Thursday, December 14, 2006

Iraqis and Democracy

Peter Sluglett has important thoughts on Iraq:
"Some argue that the neoconservatives’ grand design failed because it was too ambitious, that Iraqis were not ready for democracy, or perhaps that after nearly fifty years of totalitarian rule they were not capable of adjusting to a pluralist political system. There is ample evidence to suggest that this is not so; preliminary data from some provincial elections in 2003 and 2004 suggests that voters were perfectly ready, for example, to vote for candidates who were not from their own sect. In addition it is worth remembering that, despite the tense security situation, 58 percent and 70 percent of eligible voters turned out for the elections of January and December 2005 respectively. The main problem is not so much that Iraqis do not want or are not ready for democracy, but that there is an almost total absence of public security. This is due to the presence of several armed militias, funded by non-Iraqi individuals or groups, with various objectives ranging from Shiite revenge against former members of Saddam’s regime to the extreme anti-Shiism of the Salafis or Wahhabis.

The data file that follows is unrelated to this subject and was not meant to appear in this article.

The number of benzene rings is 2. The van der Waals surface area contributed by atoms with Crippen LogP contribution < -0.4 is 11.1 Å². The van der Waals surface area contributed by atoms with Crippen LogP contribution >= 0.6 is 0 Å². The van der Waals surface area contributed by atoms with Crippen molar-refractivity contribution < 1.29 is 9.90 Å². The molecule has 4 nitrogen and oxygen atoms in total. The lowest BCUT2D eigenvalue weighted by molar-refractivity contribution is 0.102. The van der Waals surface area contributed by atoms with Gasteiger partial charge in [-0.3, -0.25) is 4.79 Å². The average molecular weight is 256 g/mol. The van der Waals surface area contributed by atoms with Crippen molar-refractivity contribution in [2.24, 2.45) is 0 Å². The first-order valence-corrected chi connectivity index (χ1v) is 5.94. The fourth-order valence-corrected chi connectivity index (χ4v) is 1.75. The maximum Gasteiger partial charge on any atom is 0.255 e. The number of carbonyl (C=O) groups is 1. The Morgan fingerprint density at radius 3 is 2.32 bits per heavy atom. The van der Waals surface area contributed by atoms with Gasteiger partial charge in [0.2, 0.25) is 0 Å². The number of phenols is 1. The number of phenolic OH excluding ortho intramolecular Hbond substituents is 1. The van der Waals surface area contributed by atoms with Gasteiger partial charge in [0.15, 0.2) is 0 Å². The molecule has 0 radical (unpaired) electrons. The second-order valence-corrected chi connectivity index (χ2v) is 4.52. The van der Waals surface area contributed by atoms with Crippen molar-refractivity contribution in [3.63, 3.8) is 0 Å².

"Efforts to arrest the unfolding tragedy in Iraq should not, therefore, involve a turn away from democracy but rather toward defanging the militias. Apart from trying to restore more or less correct relations with Iran and Syria, the only sensible course of action for the United States at the moment is to try to track down and eliminate the sources of funding for the Sunni insurgency, most of which comes from Saudi Arabia, the Gulf, and possibly from Pakistan. With the leverage that will come from better relations with Iran, at least some of the Shiite militias might then be brought under control. At the same time, the United States should spare no effort to build up the Iraqi armed forces. Iraq desperately needs strong institutions to enable the state to survive and to deliver the security that almost all Iraqis long to enjoy."

I think he overestimates the extent to which Iraq's militias have a foreign base of strength, but otherwise his diagnosis of how Iraq descended into chaos seems sound.

(Crossposted to American Footprints.)


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